Samuel Wyly has filed for bankruptcy after an SEC enforcement case.» Read More
According to GasBuddy, 10 percent of the nation's gas stations are now selling gasoline at less than $3 a gallon.
The famed Waldorf Astoria hotel, famously called "the greatest of them all," is now the most expensive of them all, after selling for $1.95 billion.
Facebook bus drivers want to unionize and call for better hours and pay, the New York Times reports.
Sales and earnings are moving in the right direction, so the closures won't be seen as a sign of weakness, Brian Sozzi said.
Chimerix's drug brincidofovir was approved for emergency use in treating Ebola patients, and is now being used on a case in Dallas.
HP's breakup could end up being a good thing in the long run, but it won't fix the company's core issues.
Ken Griffin may be making news for a nasty divorce, but his hedge fund firm has quietly been sucking up assets.
Under its new owner Jeff Bezos, the Washington Post will go national via a new Kindle app, according to Bloomberg Businessweek.
PayPal co-founder Max Levchin weighs in on company's split with eBay, as well as his new start-ups, Affirm and Glow.
With same-sex marriage now legal in 5 new states, gay couples must decide whether getting married will benefit or hurt them financially.
CNBC unveils its picks of global visionaries who promise to have the greatest impact on business, finance and technology 25 years from now.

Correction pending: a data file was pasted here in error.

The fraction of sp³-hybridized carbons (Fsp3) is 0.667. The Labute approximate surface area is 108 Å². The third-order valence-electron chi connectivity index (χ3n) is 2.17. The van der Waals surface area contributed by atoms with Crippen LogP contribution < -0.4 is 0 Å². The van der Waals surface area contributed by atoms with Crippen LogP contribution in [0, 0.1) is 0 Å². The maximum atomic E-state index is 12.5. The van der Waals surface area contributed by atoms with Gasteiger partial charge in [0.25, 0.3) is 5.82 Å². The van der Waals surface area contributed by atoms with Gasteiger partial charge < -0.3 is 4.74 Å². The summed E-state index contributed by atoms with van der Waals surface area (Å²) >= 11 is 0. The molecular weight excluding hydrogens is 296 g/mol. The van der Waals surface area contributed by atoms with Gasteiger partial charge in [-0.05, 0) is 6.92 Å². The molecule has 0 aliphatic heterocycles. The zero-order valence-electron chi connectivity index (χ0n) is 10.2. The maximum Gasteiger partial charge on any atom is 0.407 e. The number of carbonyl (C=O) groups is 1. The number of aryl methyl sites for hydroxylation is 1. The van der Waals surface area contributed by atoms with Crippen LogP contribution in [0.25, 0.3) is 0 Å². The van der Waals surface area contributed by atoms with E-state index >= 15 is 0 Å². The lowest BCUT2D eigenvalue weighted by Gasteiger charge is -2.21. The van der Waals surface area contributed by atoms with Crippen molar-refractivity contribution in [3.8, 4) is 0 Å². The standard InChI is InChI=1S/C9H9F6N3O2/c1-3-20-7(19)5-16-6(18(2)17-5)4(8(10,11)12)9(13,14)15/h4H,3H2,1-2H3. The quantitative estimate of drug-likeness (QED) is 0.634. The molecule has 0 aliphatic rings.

Hewlett-Packard CEO Meg Whitman says the company's plan to split in two is only possible because its turnaround plan has succeeded.
Hilton Worldwide Holdings announced on Monday it has sold the Waldorf Astoria New York to Anbang Insurance Group for $1.95 billion.
Savvy investors know these stocks have the best chance for big-time profit growth, the USAToday reports.
A new dating app called Luxy caters to wealthy singles by weeding out poor clients.
New York and California may be the richest states, but when it comes to charity, they're not even among the top 25. A look at who tops the list, and why.
Traders are also watching Brazil after its election surprise.
The last few years have seen Adobe launch and scrap waves of applications as the company tried to find its place in a world gone mobile.
CNBC's NEXT LIST is surprisingly heavy with entrepreneurs and surprisingly light on corporate titans. Yet that is exactly as it should be.
The upsides and downsides of a breakup at Hewlett-Packard.
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CNBC's Jane Wells looks at just the amount of water it takes to make beer and how that's impacting brewers in California, both the big guys and the craft guys.
Mad Money host Jim Cramer dishes his take on Tim Cook & Co. after the company's blowout earnings report.
Mad Money host Jim Cramer shares his final thoughts of the day on stocks investors should be keeping an eye on.